As of the new year, 619 Vodka is produced in its home area code. When Nick Apostolopoulos decided to launch the San Diego–based brand back in 2011, setting up a distillery in San Diego was a complicated process, and few were doing it. "It was really hard back then," he recalls. "The rules were super strict." So he sourced vodka produced in Bend, Oregon — for which he says he's caught a little grief.
The laws have eased up in the time since, as evidenced by the growing number of craft distilleries that have been popping up around the county. So, last year Apostolopoulos made the switch to start distilling with Ray Digilio, who owns Kill Devil Spirit Co. That's brought about some changes to the vodka — it's now distilled from cane sugar rather than corn. It's also available with cucumber, scorpion pepper, and coffee infusions. And it's made locally, from scratch.
"The plan was always to establish the vodka brand first, then pursue infusions," Apostolopoulos explains. "To release a new one every month or two," he continues, "kind of what the breweries do — where we'll have a staple that we produce, but we can go out and produce seasonal stuff, too." Plans include flavors such as vanilla, watermelon, strawberry, or strawberry-basil, all made using whole ingredients. "As much as possible, all of the ingredients will be sourced in San Diego," he says.
The infusions created their own set of hurdles with the TTB — the Alcohol and Tobacco Tax and Trade Bureau, a Department of Treasury agency that oversees alcohol production and sales. Adding ingredients to a spirit requires formula approval first, which Apostolopoulos says can take anywhere from four to six months. That's followed by a four- to six-week labeling-approval process. That lag put a damper in his seasonal infusion plans.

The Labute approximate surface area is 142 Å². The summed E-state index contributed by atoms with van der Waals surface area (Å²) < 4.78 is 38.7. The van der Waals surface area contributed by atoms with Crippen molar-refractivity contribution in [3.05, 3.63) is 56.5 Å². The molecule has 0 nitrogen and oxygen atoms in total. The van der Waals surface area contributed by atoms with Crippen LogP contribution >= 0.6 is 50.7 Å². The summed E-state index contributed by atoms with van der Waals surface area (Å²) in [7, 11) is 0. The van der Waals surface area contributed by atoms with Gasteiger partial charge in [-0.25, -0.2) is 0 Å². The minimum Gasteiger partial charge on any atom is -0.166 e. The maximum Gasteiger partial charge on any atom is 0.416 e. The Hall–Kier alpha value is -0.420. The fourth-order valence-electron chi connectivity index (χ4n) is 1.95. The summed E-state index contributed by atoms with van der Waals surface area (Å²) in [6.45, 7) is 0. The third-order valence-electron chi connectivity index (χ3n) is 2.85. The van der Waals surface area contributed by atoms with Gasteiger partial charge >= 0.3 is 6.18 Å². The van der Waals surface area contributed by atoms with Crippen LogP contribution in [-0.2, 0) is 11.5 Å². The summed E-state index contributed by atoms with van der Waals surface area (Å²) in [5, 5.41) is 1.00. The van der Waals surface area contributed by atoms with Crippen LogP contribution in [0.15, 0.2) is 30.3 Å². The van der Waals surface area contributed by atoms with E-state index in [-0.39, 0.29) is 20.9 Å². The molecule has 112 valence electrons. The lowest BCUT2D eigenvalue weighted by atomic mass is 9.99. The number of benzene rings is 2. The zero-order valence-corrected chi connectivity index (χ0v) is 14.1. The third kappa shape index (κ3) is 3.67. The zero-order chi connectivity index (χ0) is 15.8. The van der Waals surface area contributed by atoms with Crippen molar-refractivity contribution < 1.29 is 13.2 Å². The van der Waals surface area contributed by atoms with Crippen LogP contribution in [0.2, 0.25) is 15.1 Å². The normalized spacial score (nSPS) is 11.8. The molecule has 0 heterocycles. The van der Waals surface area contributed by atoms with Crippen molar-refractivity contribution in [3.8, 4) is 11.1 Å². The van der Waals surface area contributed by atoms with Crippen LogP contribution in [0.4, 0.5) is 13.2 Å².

So, Apostoloupos spent 14 months and a lot of money lobbying the bureau to approve four formula variants that would grant 619 approval for several thousand combinations of botanicals and produce, up front. He points out, "We're in a unique position, where there's no other distillery I know in the country that can do that."
It's still not a perfect process. Apostolopoulos says he still has to submit paperwork proving, for instance, that a fruit such as kiwi is safe for consumption, or to debate semantics issues like whether cucumber counts as a fruit. However, he adds that most of these problems can be resolved in a week or so, allowing the federal agency to process labeling and him to move forward quickly with a new product line— say, when a local farm tells him they've got a great crop of white strawberries coming to harvest.
With this year's relaunch for the 619 Vodka brand, Apostolopoulos, who also hosts a local ESPN Radio show dedicated to cocktails and spirits, looks forward to expanding his vodkas' availability in the local market, and eventually open a dedicated tasting room.